Chinese Art
EEM 03 - 10 - 2010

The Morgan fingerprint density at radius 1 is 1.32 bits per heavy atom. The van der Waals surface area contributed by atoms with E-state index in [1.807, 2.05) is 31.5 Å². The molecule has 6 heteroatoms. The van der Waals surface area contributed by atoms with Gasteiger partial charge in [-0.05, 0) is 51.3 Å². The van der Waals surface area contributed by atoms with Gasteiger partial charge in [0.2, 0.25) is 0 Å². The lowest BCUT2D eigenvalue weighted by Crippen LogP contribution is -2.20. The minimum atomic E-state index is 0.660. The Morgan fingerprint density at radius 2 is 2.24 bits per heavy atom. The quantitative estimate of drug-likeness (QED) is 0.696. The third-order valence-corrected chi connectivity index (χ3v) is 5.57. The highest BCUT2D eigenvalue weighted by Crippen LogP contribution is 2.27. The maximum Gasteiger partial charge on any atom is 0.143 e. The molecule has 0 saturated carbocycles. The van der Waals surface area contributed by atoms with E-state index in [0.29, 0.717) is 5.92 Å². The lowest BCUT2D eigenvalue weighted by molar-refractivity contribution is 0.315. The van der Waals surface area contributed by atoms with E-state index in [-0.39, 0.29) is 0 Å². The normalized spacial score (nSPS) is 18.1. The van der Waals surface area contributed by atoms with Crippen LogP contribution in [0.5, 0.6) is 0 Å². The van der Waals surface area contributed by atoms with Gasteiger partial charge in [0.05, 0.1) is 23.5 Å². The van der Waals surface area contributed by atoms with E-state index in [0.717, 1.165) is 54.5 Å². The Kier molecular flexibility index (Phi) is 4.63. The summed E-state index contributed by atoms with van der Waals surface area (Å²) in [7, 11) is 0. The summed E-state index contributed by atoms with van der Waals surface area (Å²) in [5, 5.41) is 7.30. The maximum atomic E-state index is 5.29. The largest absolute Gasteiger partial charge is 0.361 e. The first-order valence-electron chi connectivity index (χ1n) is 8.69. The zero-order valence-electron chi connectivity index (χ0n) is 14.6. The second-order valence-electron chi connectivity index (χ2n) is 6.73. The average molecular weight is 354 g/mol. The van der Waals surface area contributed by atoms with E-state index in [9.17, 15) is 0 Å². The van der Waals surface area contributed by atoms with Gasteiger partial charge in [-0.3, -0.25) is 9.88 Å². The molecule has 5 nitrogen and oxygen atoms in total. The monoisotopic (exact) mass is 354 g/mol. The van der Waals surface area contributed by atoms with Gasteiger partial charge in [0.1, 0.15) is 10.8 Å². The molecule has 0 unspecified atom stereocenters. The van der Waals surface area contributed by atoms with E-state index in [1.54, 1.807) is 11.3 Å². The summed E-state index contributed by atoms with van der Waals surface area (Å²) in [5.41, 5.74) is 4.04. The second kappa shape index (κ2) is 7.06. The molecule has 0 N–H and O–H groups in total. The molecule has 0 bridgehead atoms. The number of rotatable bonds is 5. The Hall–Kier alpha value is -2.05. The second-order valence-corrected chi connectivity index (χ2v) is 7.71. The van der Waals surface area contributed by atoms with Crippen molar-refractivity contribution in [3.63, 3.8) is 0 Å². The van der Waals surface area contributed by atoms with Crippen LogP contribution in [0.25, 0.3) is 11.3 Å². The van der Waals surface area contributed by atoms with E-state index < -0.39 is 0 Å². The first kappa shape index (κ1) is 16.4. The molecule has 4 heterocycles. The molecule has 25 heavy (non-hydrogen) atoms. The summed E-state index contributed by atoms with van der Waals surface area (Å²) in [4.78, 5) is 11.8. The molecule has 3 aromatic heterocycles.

Throughout our stay in China, we got to experience several cultural heritage museums in Shanghai, Xian and Beijing that gave us a more rounded approach to not only the design of the built environment, but also how some of the same design principles applied at a smaller scale. I did a series of "object studies", where I sketched and analyzed the figures, artistic forms and statues/artwork from the ancient culture. I noticed through doing this that there are a lot of indicative elements of their value system, repetitive elements found at large and small scales, and even religious implications that link the culture, built environment and artwork together under one symmetry. The first sketch is one that I did in the Xian museum. It is of a Chinese horseman that was found in the terracotta warrior pit. The expression on his face is serious, and he is one of the thousands of unique figures in a sea of underground armies. The proportioning of both the figure and his horse is very robust; with very "earthy" volumes, and an emphasis of sturdiness and presence. The bottom legs are disproportionate to the rest of the body, either for structural reasons, or to emphasis the connection of body to earth. (The "base" of anything is the sturdiest element) The entirety of the figure has presence, and is a lawful combination of both the geometric forms with organic liberties. This fundamental design principle is also present in several of the gardens we experienced in Shizou and in Shanghai. The second sketch is of a Buddha statue from the suspended temple in Datong. This immense statue was very intense, and showed a warrior posed with armor adorned with faces and symbols. This artwork was obviously for iconic representation of religious purpose, and reflected how important religious icons were in the architecture, landscape and artwork. Both of these statues were built in response to a religious belief of the afterlife and in a style that was very fluid. I noticed by observing some of the icons and statue figures, I was able to see a greater idea of what Chinese style and culture was about because design happens on all levels in a society. The greater message I was able to take from this analysis was how ingrained culture, order, religion and nature were in Chinese history, and how the evidence in their artifacts had greater implications of order and hierarchy in their built environment and cultural customs.

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